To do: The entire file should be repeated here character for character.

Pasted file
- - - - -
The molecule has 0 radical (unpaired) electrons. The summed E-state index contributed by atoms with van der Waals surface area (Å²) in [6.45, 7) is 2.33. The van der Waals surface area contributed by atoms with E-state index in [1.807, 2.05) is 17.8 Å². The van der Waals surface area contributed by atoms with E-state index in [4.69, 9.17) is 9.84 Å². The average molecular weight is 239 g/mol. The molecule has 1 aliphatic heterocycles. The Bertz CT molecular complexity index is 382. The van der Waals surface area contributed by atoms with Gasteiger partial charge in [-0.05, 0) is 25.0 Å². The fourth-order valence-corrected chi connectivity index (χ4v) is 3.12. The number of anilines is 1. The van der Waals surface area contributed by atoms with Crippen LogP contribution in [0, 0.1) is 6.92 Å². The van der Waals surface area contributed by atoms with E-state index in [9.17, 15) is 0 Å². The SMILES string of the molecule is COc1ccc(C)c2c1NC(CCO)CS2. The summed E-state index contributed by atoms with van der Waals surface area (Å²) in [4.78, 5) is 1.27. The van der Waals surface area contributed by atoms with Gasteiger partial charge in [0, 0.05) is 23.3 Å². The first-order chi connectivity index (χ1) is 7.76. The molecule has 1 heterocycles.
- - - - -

The molecule has 0 radical (unpaired) electrons. The summed E-state index contributed by atoms with van der Waals surface area (Å²) in [6.45, 7) is 2.33. The van der Waals surface area contributed by atoms with E-state index in [1.807, 2.05) is 17.8 Å². The van der Waals surface area contributed by atoms with E-state index in [4.69, 9.17) is 9.84 Å². The average molecular weight is 239 g/mol. The molecule has 1 aliphatic heterocycles. The Bertz CT molecular complexity index is 382. The van der Waals surface area contributed by atoms with Gasteiger partial charge in [-0.05, 0) is 25.0 Å². The fourth-order valence-corrected chi connectivity index (χ4v) is 3.12. The number of anilines is 1. The van der Waals surface area contributed by atoms with Crippen LogP contribution in [0, 0.1) is 6.92 Å². The van der Waals surface area contributed by atoms with E-state index in [9.17, 15) is 0 Å². The SMILES string of the molecule is COc1ccc(C)c2c1NC(CCO)CS2. The summed E-state index contributed by atoms with van der Waals surface area (Å²) in [4.78, 5) is 1.27. The van der Waals surface area contributed by atoms with Gasteiger partial charge in [0, 0.05) is 23.3 Å². The first-order chi connectivity index (χ1) is 7.76. The molecule has 1 heterocycles.